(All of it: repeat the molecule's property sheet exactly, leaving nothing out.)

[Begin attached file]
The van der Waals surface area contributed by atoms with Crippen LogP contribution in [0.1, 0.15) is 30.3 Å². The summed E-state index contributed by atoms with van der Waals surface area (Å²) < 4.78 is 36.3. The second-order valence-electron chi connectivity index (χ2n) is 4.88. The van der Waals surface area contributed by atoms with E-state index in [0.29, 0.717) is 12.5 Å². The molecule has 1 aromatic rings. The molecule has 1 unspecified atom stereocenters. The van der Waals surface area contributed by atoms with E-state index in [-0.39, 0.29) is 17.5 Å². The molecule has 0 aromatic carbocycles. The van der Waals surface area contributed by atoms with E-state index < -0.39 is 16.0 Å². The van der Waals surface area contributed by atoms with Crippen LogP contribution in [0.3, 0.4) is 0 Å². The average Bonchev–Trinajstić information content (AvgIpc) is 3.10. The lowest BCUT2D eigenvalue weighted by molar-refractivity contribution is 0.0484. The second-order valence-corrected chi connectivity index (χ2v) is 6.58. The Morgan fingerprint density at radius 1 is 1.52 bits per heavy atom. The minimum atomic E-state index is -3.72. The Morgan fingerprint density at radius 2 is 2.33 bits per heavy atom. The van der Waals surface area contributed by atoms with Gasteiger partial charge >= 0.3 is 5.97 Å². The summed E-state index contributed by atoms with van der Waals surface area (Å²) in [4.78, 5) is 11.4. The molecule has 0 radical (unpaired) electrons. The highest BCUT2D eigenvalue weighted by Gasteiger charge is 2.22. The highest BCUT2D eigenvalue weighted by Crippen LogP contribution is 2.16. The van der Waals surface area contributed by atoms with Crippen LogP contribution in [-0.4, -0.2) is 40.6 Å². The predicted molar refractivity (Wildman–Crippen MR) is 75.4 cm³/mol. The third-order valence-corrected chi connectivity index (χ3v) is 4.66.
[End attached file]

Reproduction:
The van der Waals surface area contributed by atoms with Crippen LogP contribution in [0.1, 0.15) is 30.3 Å². The summed E-state index contributed by atoms with van der Waals surface area (Å²) < 4.78 is 36.3. The second-order valence-electron chi connectivity index (χ2n) is 4.88. The van der Waals surface area contributed by atoms with E-state index in [0.29, 0.717) is 12.5 Å². The molecule has 1 aromatic rings. The molecule has 1 unspecified atom stereocenters. The van der Waals surface area contributed by atoms with E-state index in [-0.39, 0.29) is 17.5 Å². The molecule has 0 aromatic carbocycles. The van der Waals surface area contributed by atoms with E-state index < -0.39 is 16.0 Å². The van der Waals surface area contributed by atoms with Crippen LogP contribution in [0.3, 0.4) is 0 Å². The average Bonchev–Trinajstić information content (AvgIpc) is 3.10. The lowest BCUT2D eigenvalue weighted by molar-refractivity contribution is 0.0484. The second-order valence-corrected chi connectivity index (χ2v) is 6.58. The Morgan fingerprint density at radius 1 is 1.52 bits per heavy atom. The minimum atomic E-state index is -3.72. The Morgan fingerprint density at radius 2 is 2.33 bits per heavy atom. The van der Waals surface area contributed by atoms with Gasteiger partial charge >= 0.3 is 5.97 Å². The summed E-state index contributed by atoms with van der Waals surface area (Å²) in [4.78, 5) is 11.4. The molecule has 0 radical (unpaired) electrons. The highest BCUT2D eigenvalue weighted by Gasteiger charge is 2.22. The highest BCUT2D eigenvalue weighted by Crippen LogP contribution is 2.16. The van der Waals surface area contributed by atoms with Crippen LogP contribution in [-0.4, -0.2) is 40.6 Å². The predicted molar refractivity (Wildman–Crippen MR) is 75.4 cm³/mol. The third-order valence-corrected chi connectivity index (χ3v) is 4.66.